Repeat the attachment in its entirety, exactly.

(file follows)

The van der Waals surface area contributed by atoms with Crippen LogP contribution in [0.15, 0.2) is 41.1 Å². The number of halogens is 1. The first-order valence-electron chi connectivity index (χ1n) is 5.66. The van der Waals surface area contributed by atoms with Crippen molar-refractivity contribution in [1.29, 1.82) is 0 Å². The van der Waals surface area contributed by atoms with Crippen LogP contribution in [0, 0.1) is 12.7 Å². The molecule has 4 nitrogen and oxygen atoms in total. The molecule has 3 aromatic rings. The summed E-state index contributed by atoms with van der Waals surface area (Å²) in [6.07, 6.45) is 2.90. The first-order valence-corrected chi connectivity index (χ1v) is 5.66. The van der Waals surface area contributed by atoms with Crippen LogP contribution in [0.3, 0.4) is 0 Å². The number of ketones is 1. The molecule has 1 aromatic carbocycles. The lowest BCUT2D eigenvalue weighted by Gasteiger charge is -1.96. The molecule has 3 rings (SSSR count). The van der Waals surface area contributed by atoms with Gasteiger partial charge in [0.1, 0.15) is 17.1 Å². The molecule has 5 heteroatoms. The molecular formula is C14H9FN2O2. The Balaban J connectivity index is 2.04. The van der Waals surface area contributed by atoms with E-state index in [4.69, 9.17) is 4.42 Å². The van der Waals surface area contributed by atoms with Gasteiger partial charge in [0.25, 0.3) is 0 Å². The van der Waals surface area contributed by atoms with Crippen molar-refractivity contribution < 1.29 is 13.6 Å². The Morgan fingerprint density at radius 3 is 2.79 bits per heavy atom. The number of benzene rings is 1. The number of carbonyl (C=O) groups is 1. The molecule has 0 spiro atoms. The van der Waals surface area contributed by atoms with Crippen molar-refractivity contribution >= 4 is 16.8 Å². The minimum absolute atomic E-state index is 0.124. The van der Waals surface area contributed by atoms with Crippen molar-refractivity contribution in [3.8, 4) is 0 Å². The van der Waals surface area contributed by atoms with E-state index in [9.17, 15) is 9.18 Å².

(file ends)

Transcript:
The van der Waals surface area contributed by atoms with Crippen LogP contribution in [0.15, 0.2) is 41.1 Å². The number of halogens is 1. The first-order valence-electron chi connectivity index (χ1n) is 5.66. The van der Waals surface area contributed by atoms with Crippen molar-refractivity contribution in [1.29, 1.82) is 0 Å². The van der Waals surface area contributed by atoms with Crippen LogP contribution in [0, 0.1) is 12.7 Å². The molecule has 4 nitrogen and oxygen atoms in total. The molecule has 3 aromatic rings. The summed E-state index contributed by atoms with van der Waals surface area (Å²) in [6.07, 6.45) is 2.90. The first-order valence-corrected chi connectivity index (χ1v) is 5.66. The van der Waals surface area contributed by atoms with Crippen LogP contribution in [0.3, 0.4) is 0 Å². The number of ketones is 1. The molecule has 1 aromatic carbocycles. The lowest BCUT2D eigenvalue weighted by Gasteiger charge is -1.96. The molecule has 3 rings (SSSR count). The van der Waals surface area contributed by atoms with Gasteiger partial charge in [0.1, 0.15) is 17.1 Å². The molecule has 5 heteroatoms. The molecular formula is C14H9FN2O2. The Balaban J connectivity index is 2.04. The van der Waals surface area contributed by atoms with E-state index in [4.69, 9.17) is 4.42 Å². The van der Waals surface area contributed by atoms with Gasteiger partial charge in [0.25, 0.3) is 0 Å². The van der Waals surface area contributed by atoms with Crippen molar-refractivity contribution < 1.29 is 13.6 Å². The Morgan fingerprint density at radius 3 is 2.79 bits per heavy atom. The number of benzene rings is 1. The number of carbonyl (C=O) groups is 1. The molecule has 0 spiro atoms. The van der Waals surface area contributed by atoms with Crippen molar-refractivity contribution >= 4 is 16.8 Å². The minimum absolute atomic E-state index is 0.124. The van der Waals surface area contributed by atoms with Crippen molar-refractivity contribution in [3.8, 4) is 0 Å². The van der Waals surface area contributed by atoms with E-state index in [9.17, 15) is 9.18 Å².